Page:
Last week I was clicking through our list of users who have web sites checking for dead links and found several.
I also found others who had changed their web address and did my best to get those corrected.
Many of you who read this newsletter are also your church's web masters or at least have the attention of the one attending the site.
I claim to be no expert on web pages or even what they should look like, but as one who is interested in the congregations who use our services, there are some things I have noticed and would like to pass on.
The following is a list of things you might consider about your church's web site.
When determining what your web site should be like, you need to decide one important factor:
is the main purpose of your site to attract outsiders or is it mainly for use by your members.
If you want both, then consider building the main site for your members and set up a micro site for non-members.
A micro site is a smaller web site specifically designed for a specific purpose.
- First of all, you should pick a name for the site that is easy to convey.
- Don't use confusing abbreviations or special characters.
- Make sure your domain is maintained and paid or else you might find you have no site some day.
- If possible, before the site goes live, have several people view the site: members and non-members, web savvy and those who know little about the web.
- For members, the home page should contain only information important to the functioning and betterment of your congregation.
- If this page has too much information, your members may find it confusing and not use it to it's full potential.
- The site should contain current information and therefore should be easy to update.
- Different sections of the site should be maintained by those who have an interest in seeing it updated.
- Some of the sections should be restricted to outsiders if there is information available that could be used for marketing or illegal purposes.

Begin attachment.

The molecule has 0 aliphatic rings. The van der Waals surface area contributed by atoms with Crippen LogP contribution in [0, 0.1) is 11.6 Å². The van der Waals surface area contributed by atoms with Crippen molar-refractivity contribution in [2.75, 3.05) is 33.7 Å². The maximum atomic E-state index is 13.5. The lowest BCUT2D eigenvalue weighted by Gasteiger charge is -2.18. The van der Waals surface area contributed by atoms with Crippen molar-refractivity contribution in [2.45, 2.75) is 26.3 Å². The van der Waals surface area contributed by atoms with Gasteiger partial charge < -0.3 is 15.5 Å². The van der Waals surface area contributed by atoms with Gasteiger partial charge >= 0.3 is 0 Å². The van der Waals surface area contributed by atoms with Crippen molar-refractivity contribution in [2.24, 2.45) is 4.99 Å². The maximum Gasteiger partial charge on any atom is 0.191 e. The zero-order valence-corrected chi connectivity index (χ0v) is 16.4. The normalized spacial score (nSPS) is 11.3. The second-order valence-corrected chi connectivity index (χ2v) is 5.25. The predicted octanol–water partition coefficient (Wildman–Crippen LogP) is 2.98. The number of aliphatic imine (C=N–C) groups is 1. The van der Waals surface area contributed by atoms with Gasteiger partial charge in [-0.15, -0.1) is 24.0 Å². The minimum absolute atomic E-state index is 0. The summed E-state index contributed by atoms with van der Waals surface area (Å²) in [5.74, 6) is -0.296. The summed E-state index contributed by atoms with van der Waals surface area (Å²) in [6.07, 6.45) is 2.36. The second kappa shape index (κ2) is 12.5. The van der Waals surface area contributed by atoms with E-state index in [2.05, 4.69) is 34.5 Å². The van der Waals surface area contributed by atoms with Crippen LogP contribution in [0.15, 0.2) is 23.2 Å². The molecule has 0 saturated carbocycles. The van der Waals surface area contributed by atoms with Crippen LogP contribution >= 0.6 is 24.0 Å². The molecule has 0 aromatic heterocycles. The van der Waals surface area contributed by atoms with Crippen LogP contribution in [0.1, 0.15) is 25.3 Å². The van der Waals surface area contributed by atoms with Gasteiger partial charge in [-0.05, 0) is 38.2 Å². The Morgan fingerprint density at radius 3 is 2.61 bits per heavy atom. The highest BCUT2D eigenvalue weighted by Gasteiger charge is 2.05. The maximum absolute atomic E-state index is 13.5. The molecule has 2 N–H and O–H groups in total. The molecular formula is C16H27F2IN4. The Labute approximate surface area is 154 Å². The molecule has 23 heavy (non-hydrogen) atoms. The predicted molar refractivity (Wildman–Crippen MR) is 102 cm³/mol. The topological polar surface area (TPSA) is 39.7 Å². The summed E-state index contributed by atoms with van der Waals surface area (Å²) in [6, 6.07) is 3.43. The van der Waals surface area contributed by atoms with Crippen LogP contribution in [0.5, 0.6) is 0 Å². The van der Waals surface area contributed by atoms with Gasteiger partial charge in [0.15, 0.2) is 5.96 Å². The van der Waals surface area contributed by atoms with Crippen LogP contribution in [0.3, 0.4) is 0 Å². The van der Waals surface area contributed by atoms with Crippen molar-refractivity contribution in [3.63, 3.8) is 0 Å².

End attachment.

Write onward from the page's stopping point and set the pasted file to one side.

Examples include birth dates, anniversaries, addresses and phone numbers.
- Don't do more on the site than can be maintained on a timely basis.
- Calendars are great ideas.
- The best time to post the weekly bulletin is before the weekend of its issue.
The whole bulletin does not need to be posted.
Remember, the whole world can see it if that page is not passworded.
- Keep in mind that placing copyrighted music or other material on your site may be against the law. Make sure such pages are passworded.
Many other suggestions can be found at: Church webmaster tips and
Designing Congregational Web Sites.
Several companies specialize in building church web sites.
Check out administerweb.com and Church Web Works for two examples.
You can find plenty of references by searching "church website design" on Google.
- For outsiders, the home page should be like an ad in the yellow pages.
- The home page should have enough information to identify your congregation.
Include the congregation's name, address, city and state, worship service times, and contact information.
A visitor to your town shouldn't have to go clicking around to find out if they are on the right "Central Church of Christ" site.
Also, that address is important.
Folks with a GPS can input that address and drive to the building without any further help.
This may be the only page some congregations need.
There are opportunities to have such pages free of charge.
- A link to a location map is a great help for people without a GSP.
A set of directions is useful also, but not at the expense of a map.
- A picture of the building front can be a good idea, but remember that the building is not the "church".
- Provide links to other pages on your site that would interest those seeking to know more about your congregation.
- Choose carefully links to reference material or other sites that reflect your congregation's convictions.
- Limit the information on this site to information that you would not mind putting on a banner above your main entrance.
- This will be the site that newcomers to your community will see when searching for information about churches to attend.
Building a page just to encourage visitors is a good idea, where the assets of your congregation can be put on display.
- Keep this page simple with few pictures to keep load time to a minimum.
Important information should be above the "fold" so scrolling is not necessary.
The whole page should print out on one piece of paper.
- Don't publish too much information.
Too many pictures and even maps of the interior of the building can be used by those who want to know where everthing is when no one else is there.
But a map to show visitors to the entrance where they can be greeted upon arrival is a good thing.